Sad day for democracy

Yesterday the House of Commons voted to balance the deficit on the backs of people with Parkinson's, and other disabilities and long-term conditions, and voted to support the Welfare Reform Bill's cuts to the sickness benefit Employment and Support Allowance (ESA).

Worse still, the Government is using an archaic parliamentary rule to ensure that the Bill cannot return to Lords for any further votes, undermining the usual democratic process.

The main effect of the Bill is to limit contributory ESA for people in the Work Related Activity Group (WRAG) to 1 year. When the Bill was in the Lords they had voted to increase this to a more reasonable 2 years.

We think time-limiting a sickness benefit to one year is unfair to people with Parkinson's.

During the debate, when Dame Anne Begg was interrupted by noise from other MPs, she countered: "I'm sorry that you find all this very funny. The people with Parkinson's disease, the people with MS do not find this funny. It's their lives that are being undermined. It's them that will lack an independent income."

We couldn't have said it better ourselves, Dame Begg.

What does this mean for people with Parkinson's?

The year limit does not affect people who are in the Support Group (those who are not expected to work).

But many people with Parkinson's are in the Work Related Activity Group, where they are deemed capable of re-entering work subject to receiving a lot of support because of their condition. Only 6% of people in this group find work within a year.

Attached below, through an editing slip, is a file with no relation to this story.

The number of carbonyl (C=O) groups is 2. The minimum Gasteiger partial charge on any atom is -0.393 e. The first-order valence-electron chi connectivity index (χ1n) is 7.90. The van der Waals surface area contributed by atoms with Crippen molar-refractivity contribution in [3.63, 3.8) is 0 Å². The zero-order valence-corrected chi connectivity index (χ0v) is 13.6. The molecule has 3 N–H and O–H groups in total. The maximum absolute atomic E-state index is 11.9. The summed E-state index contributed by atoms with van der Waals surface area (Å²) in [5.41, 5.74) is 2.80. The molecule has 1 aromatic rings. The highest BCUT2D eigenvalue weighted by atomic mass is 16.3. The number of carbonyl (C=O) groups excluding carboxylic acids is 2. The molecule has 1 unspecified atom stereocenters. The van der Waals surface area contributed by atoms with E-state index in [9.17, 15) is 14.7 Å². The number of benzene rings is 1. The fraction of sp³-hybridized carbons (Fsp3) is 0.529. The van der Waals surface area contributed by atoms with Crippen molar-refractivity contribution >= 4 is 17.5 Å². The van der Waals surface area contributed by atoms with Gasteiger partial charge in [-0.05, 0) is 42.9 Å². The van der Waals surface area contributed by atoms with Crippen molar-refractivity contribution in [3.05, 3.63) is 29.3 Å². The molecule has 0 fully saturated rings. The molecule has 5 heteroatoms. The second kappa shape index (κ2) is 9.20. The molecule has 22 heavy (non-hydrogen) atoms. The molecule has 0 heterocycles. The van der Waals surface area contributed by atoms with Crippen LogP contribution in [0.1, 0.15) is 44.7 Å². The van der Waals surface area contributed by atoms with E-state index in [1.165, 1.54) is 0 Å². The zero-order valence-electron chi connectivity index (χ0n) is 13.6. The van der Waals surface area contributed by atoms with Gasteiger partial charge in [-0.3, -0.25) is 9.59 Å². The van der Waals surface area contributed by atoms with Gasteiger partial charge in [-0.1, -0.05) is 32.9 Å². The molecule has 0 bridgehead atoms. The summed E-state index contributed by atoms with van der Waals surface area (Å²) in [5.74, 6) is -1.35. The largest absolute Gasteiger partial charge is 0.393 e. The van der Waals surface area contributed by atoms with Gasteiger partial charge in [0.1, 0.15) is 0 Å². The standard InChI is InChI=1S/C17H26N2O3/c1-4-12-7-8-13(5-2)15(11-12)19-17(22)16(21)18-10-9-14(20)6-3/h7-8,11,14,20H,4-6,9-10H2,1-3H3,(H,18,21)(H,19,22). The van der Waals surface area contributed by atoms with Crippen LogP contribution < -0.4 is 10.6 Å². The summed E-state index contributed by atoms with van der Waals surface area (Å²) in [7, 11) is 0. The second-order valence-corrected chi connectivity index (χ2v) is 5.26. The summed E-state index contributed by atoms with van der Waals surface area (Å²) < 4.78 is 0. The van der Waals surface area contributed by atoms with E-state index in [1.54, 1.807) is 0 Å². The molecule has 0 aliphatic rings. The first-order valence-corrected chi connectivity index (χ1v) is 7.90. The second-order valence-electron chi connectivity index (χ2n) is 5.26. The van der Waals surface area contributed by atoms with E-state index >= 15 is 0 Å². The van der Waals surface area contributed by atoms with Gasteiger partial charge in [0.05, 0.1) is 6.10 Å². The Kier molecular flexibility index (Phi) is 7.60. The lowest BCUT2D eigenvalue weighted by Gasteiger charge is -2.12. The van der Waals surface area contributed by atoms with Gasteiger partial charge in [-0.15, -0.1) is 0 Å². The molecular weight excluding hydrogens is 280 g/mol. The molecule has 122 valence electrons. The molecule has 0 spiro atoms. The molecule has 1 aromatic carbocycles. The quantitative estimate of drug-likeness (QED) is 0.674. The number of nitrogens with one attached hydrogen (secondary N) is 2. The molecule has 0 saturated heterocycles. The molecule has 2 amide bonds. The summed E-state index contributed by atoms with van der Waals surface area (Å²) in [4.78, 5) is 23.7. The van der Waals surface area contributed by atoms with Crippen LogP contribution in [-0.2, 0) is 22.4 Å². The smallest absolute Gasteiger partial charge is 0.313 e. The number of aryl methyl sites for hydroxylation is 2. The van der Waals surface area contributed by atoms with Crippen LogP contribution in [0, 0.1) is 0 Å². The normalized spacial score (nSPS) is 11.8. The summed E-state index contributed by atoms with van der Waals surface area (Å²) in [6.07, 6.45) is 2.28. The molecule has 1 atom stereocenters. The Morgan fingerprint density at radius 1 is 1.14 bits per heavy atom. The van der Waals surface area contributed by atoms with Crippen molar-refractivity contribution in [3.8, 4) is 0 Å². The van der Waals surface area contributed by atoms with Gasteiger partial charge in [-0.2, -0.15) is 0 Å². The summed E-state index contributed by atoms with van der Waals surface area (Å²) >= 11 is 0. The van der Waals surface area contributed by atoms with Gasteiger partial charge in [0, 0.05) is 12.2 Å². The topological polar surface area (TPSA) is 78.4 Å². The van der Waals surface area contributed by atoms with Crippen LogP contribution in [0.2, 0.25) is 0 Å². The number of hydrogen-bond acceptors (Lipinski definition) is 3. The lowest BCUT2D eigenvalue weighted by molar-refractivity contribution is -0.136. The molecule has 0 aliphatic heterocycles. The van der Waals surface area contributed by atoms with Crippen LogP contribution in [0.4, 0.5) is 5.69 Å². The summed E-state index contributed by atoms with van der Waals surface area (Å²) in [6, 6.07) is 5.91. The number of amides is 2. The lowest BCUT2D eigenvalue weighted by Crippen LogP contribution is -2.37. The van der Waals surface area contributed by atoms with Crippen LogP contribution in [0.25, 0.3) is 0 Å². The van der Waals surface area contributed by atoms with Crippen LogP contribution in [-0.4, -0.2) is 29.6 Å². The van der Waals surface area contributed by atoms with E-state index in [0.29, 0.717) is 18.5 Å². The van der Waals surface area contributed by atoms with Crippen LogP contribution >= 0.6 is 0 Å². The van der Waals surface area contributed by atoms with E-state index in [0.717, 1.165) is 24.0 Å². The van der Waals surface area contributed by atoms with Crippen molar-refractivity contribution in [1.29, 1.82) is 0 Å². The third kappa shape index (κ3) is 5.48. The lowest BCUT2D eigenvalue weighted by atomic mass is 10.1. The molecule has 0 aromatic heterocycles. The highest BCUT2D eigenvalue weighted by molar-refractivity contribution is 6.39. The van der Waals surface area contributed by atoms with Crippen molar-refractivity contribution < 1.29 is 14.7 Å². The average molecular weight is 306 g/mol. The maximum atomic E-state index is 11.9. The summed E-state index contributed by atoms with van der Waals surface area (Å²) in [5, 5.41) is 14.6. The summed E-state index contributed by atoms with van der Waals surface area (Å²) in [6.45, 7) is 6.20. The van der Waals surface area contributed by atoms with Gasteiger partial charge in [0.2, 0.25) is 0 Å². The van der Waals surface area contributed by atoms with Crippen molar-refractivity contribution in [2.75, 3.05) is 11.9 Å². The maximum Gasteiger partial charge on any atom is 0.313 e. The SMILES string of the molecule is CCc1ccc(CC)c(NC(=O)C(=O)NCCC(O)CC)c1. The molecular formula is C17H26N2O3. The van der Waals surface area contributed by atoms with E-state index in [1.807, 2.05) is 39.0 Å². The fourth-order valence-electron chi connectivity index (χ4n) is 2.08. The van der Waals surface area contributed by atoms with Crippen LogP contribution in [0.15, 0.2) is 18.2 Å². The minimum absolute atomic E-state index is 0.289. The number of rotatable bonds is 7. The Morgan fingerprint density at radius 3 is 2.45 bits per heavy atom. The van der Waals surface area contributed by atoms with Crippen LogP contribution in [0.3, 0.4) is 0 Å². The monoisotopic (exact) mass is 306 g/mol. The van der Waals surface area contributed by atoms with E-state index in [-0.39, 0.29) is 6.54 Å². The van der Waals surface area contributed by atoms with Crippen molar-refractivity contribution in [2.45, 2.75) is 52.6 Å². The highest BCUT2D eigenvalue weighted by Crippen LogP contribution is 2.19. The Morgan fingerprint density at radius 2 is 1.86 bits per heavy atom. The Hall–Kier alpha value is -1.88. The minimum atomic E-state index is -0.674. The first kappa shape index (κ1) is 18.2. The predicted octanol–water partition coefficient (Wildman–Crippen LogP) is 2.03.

The Bill also means that on the day of the introduction of this rule, in April 2012, contributory ESA will stop for many people who have received it for a year or more.

It may be that there are alternative benefits for people affected by this change. But entitlement to income-related ESA, or any other benefits, will depend on the circumstances of the claimants, and of their partners or spouses.

So anyone who thinks that this may affect them should seek advice now, from a Citizens Advice Bureau, or from our confidential helpline 0808 800 0303.

This time limit means that it's even more essential that everyone living with Parkinson's is correctly assessed for ESA, so they are in the right group for them.

We need evidence from people affected by the inaccurate ESA assessments – tell us your stories by emailing

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